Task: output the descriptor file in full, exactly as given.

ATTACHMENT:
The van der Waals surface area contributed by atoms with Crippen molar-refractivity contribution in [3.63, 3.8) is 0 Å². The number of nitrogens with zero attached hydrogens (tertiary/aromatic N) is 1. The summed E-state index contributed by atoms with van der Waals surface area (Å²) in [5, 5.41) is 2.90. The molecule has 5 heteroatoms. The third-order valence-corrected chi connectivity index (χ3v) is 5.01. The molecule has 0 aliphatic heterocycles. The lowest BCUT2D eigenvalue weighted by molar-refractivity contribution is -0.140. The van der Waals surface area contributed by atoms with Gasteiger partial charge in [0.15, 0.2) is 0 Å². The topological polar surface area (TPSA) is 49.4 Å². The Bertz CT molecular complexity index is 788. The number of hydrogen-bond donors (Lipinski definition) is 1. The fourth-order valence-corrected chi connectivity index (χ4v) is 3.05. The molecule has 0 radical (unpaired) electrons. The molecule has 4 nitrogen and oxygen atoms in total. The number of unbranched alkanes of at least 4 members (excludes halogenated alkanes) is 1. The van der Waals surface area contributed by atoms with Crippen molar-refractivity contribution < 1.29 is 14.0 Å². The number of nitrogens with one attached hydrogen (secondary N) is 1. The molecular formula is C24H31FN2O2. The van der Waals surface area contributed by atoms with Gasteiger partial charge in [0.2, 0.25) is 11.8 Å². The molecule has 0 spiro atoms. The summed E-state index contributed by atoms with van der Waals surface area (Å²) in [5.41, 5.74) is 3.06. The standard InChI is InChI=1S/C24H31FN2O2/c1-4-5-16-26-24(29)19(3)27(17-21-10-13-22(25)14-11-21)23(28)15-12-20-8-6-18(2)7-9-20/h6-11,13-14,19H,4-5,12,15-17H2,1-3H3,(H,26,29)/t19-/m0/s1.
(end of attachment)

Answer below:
The van der Waals surface area contributed by atoms with Crippen molar-refractivity contribution in [3.63, 3.8) is 0 Å². The number of nitrogens with zero attached hydrogens (tertiary/aromatic N) is 1. The summed E-state index contributed by atoms with van der Waals surface area (Å²) in [5, 5.41) is 2.90. The molecule has 5 heteroatoms. The third-order valence-corrected chi connectivity index (χ3v) is 5.01. The molecule has 0 aliphatic heterocycles. The lowest BCUT2D eigenvalue weighted by molar-refractivity contribution is -0.140. The van der Waals surface area contributed by atoms with Gasteiger partial charge in [0.15, 0.2) is 0 Å². The topological polar surface area (TPSA) is 49.4 Å². The Bertz CT molecular complexity index is 788. The number of hydrogen-bond donors (Lipinski definition) is 1. The fourth-order valence-corrected chi connectivity index (χ4v) is 3.05. The molecule has 0 radical (unpaired) electrons. The molecule has 4 nitrogen and oxygen atoms in total. The number of unbranched alkanes of at least 4 members (excludes halogenated alkanes) is 1. The van der Waals surface area contributed by atoms with Crippen molar-refractivity contribution < 1.29 is 14.0 Å². The number of nitrogens with one attached hydrogen (secondary N) is 1. The molecular formula is C24H31FN2O2. The van der Waals surface area contributed by atoms with Gasteiger partial charge in [0.2, 0.25) is 11.8 Å². The molecule has 0 spiro atoms. The summed E-state index contributed by atoms with van der Waals surface area (Å²) in [5.41, 5.74) is 3.06. The standard InChI is InChI=1S/C24H31FN2O2/c1-4-5-16-26-24(29)19(3)27(17-21-10-13-22(25)14-11-21)23(28)15-12-20-8-6-18(2)7-9-20/h6-11,13-14,19H,4-5,12,15-17H2,1-3H3,(H,26,29)/t19-/m0/s1.